A bad mother's right to support from her children
By Adrian MacNair
National Post, Full comment
July 27, 2010

Adult children won’t have to support mom, court rules
By Ian AustinThe Province
Jan 31, 2013http://www.theprovince.com/news/Adult+children+have+support+court+rules/7896113/story.html

Anderson v. Anderson, 2013 BCSC 129 (CanLII)
Court case result

Forgiveness for an errant elder
By Catherine A. Mori
Vancouver Sun
July 29, 2010

Payback time for parents
By Nancy Macdonald
June 24, 2010

Runaway mom who sued adult children for support after abandoning them as teenagers NOT entitled to money: judge
National Post Wire Services
Feb 1, 2013

Shirley Anderson, Mom Who Sued Kids For Support, Loses Case
The Huffington Post B.C.
Jan 31, 2013

Tradition, social pressure keeping Palestinian women from their inheritances
By Diana Atallah
National Post - The Media Line
Dec 27, 2012

What do we owe our parents?
By Denise Ryan
Vancouver Sun
July 24, 2010

Links updated Feb 3, 2013


Anonymous said...

Shirley may be entitled to some support in her ailing senior years, but her approach of not maintaining a relationship of any sort with 4 of her 5 children, and then serving them with papers out of the blue suing them for support seems to indicate she never had any interest in her children beyond what they could do for her. The law may be in her favour from a cold hearted financial standpoint, but she should feel deeply ashamed as a mother for seeking to rob her grandchildren of a happier existence than the one she was able to provide for her own children. Shame on Shirley. She is the definition of heartless apathy.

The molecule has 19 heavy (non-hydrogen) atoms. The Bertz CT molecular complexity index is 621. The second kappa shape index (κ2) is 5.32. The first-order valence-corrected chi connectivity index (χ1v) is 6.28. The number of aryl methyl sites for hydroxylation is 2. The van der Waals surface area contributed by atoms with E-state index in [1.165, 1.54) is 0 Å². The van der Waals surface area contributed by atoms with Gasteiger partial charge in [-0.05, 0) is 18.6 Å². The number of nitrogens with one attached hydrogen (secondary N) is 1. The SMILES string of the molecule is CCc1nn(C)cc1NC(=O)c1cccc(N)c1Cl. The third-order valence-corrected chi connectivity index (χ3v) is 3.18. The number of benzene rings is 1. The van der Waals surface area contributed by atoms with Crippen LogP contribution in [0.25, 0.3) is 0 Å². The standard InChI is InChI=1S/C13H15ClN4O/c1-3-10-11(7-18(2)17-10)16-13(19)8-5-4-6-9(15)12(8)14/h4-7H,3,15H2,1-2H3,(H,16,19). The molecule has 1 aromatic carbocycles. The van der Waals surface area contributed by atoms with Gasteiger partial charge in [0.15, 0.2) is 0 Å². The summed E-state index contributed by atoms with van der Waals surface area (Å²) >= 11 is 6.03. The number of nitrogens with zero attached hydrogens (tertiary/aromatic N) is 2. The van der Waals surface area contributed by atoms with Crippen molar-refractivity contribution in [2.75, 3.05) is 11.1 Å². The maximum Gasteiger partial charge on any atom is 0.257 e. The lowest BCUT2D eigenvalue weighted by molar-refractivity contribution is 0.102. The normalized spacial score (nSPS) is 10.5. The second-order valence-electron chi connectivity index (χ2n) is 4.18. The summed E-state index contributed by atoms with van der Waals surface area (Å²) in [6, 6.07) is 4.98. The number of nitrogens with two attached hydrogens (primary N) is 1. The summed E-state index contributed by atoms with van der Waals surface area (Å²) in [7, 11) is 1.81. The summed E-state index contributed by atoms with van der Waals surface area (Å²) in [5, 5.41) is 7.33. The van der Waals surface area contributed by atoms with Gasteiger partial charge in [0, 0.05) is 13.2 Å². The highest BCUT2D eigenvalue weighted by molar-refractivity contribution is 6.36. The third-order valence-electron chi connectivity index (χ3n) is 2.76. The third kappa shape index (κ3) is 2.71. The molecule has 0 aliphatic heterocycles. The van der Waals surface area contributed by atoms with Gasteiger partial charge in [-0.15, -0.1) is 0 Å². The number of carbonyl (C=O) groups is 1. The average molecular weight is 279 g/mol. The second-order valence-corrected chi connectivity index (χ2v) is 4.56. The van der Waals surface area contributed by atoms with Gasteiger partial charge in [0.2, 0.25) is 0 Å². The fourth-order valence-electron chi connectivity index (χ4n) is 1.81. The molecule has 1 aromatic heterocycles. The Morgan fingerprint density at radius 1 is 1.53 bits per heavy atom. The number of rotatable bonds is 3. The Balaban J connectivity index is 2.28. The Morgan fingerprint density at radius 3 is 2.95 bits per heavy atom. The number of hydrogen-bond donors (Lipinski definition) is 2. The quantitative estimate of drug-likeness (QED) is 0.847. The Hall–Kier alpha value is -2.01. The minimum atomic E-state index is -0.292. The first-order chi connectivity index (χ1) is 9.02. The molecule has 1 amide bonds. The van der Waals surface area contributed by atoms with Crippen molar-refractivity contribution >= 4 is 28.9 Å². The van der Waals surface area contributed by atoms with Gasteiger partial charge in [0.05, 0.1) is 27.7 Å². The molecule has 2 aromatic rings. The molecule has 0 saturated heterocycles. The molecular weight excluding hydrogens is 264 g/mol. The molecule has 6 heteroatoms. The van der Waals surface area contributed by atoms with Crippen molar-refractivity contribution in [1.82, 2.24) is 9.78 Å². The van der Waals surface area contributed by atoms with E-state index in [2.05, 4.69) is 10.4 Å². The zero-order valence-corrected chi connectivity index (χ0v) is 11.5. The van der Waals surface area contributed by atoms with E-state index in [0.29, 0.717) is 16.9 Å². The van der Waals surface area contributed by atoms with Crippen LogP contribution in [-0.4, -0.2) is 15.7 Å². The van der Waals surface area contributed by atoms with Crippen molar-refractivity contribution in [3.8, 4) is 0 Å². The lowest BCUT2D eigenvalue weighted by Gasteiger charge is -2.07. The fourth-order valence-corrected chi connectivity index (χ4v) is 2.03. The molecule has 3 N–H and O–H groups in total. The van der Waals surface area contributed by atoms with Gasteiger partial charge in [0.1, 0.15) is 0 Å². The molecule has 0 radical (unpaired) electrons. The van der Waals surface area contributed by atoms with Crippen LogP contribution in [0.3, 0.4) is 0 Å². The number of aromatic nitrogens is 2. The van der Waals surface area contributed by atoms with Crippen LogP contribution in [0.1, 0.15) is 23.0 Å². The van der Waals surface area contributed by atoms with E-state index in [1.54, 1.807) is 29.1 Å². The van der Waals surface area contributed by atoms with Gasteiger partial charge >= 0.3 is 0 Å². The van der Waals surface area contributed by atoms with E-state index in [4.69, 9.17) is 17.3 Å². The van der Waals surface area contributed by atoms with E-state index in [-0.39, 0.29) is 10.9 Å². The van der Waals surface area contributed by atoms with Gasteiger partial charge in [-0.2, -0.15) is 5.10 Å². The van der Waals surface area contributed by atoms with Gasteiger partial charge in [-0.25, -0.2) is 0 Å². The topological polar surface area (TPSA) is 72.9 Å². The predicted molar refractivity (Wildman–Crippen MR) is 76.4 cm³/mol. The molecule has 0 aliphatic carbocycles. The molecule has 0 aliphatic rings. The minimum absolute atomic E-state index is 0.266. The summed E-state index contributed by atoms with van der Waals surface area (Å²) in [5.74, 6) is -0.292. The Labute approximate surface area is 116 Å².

Sue McPherson said...

We have only the children's word that she did not try to maintain a relationship. I suspect she would have, since she never worked and her children would have been a major part of her life, along with her relationship with her husband. And would she not have wanted a relationship with her grandchildren? As far as her not being able to provide her children with a happy existence, it looks to me as though they have not only turned their childhood into something negative but are blaming it all on her. Donna recalls a "tumultuous childhood with the 'mother we never had' " (What do we owe, Vancouver Sun, July 24, 2010). She was one girl among 4 boys - 4 brothers. I can see that her childhood might have been tumultuous, and I can understand how she might have felt her mother was not there for her. I only had one brother, but like Donna, it was at a time when it was mainly boys' self-confidence that was being boosted, and at the expense of daughters. From the sounds of her children, they are the ones who are apathetic.